Michael Doyle, executive director of the Virtual Edge Institute and a leader in the virtual meeting movement, says he has been sought out by hoteliers and, “While they might be a self-selecting group, I give them a lot of credit. They have gone through a rough patch. On the one hand, they are trying to find the money to paint and put in new carpet, but they are also looking at the technology side of things and realizing there is an opportunity here for them.”
That opportunity, says Doyle, involves adding virtual elements to meetings that “makes those meetings more effective.” “You can bring in people who can’t physically be there and that will create more impact and a better ROI,” he says. “While there might be fewer room nights and less spending on food and beverage, the meeting industry will see an overall increase if they move toward virtual and hybrid (mixed “physical” and virtual meetings). There’s nothing most of us can do about the fact that some corporations are not letting people travel the way they used to—and some may never do so again.“
The question for hoteliers, then, is: How can I position my property to be one of the leaders out there? This is one of the hot topics in the meeting industry. Hoteliers have to ask: What do planners need from me? How can I compete and differentiate myself from others? You can’t move your hotel to where people are but you can change your technology infrastructure. You can go all out and create a plug and play event center—and get revenue from renting of that space. “Even convention centers are looking at doing that,” Doyle says.
Just because fewer room nights are sold doesn’t mean there will be no revenue at the meeting or in the future, according to Doyle. “Those who attend virtually might do so just this once. If you give them the opportunity to participate virtually there’s a better chance of them coming to the next meeting,” he explains.
Virtual Edge Institute had its first conference at the MGM Grand in Las Vegas earlier this year and “they didn’t have to do anything extra,” Doyle says. “They were equipped and well prepared for our program even though we’re more intensively technological than the normal meeting. We had 380 people there in person and another 1,200 who attended remotely on personal computers.”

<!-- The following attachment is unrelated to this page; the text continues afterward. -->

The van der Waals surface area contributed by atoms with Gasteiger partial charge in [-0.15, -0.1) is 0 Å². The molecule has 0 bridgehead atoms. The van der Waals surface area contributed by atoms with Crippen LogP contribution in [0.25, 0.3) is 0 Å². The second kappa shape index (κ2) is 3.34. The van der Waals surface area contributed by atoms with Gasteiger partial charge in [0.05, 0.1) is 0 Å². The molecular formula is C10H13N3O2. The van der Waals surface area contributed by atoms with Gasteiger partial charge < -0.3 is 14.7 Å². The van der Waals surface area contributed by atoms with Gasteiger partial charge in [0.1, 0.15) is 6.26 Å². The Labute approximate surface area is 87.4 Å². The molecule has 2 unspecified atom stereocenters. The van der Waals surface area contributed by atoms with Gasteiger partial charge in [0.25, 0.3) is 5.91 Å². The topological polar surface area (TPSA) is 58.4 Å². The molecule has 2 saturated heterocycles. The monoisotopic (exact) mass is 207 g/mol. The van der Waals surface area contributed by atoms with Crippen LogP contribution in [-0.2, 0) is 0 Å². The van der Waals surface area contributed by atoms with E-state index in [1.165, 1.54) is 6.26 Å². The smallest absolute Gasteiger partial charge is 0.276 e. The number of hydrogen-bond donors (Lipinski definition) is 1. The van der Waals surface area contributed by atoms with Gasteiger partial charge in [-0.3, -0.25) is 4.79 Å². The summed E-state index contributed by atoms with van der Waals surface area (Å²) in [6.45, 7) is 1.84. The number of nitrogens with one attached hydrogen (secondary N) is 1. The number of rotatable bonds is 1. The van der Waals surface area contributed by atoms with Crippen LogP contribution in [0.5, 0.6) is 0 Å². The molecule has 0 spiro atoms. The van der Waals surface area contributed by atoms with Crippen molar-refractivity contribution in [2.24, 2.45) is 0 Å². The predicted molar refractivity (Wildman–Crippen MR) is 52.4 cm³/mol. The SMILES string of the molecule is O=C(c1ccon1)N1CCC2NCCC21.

“Hybrid meetings will be the norm,” says Michael Dominguez, vice president of global marketing at Loews Hotels. “Cisco (the technology company) tried to go all -virtual for the annual conference one year, but then went back to hybrid after that.
“What we have found in virtual is that the best sales tool is the content so people want to be there,” he continues. “The best example is Ted (a high-powered technology conference). All speeches at that conference are available free to view anytime but people want to be there. Today, knowledge is not power— sharing knowledge is.”
“We’re seeing companies have meeting and streaming them live,” adds Paul Cahill, senior vice president of brand management for Marriott International, “so broader audiences can plug in. When we do our own global general manager meeting we’ll stream it so that everyone who works for Marriott can plug into the experience. “
Virtual or not, all meetings have come to rely more heavily on technology. As Dominguez says, “We now have to ask whether the IT person should be involved in a site inspection—to talk about issues like bandwidth. I recommend that to planners. When you have heavy use of technology, you have to talk to IT.”
David Gabri, CEO of Associated Luxury Hotels International, says, “We’re finding there is an absolute use of this technology to enhance face to face meetings – and to effectively document, communicate, and retain the values and expenses associated with meetings. Technology will no longer be seen as an adversary of meetings, but as an ally.”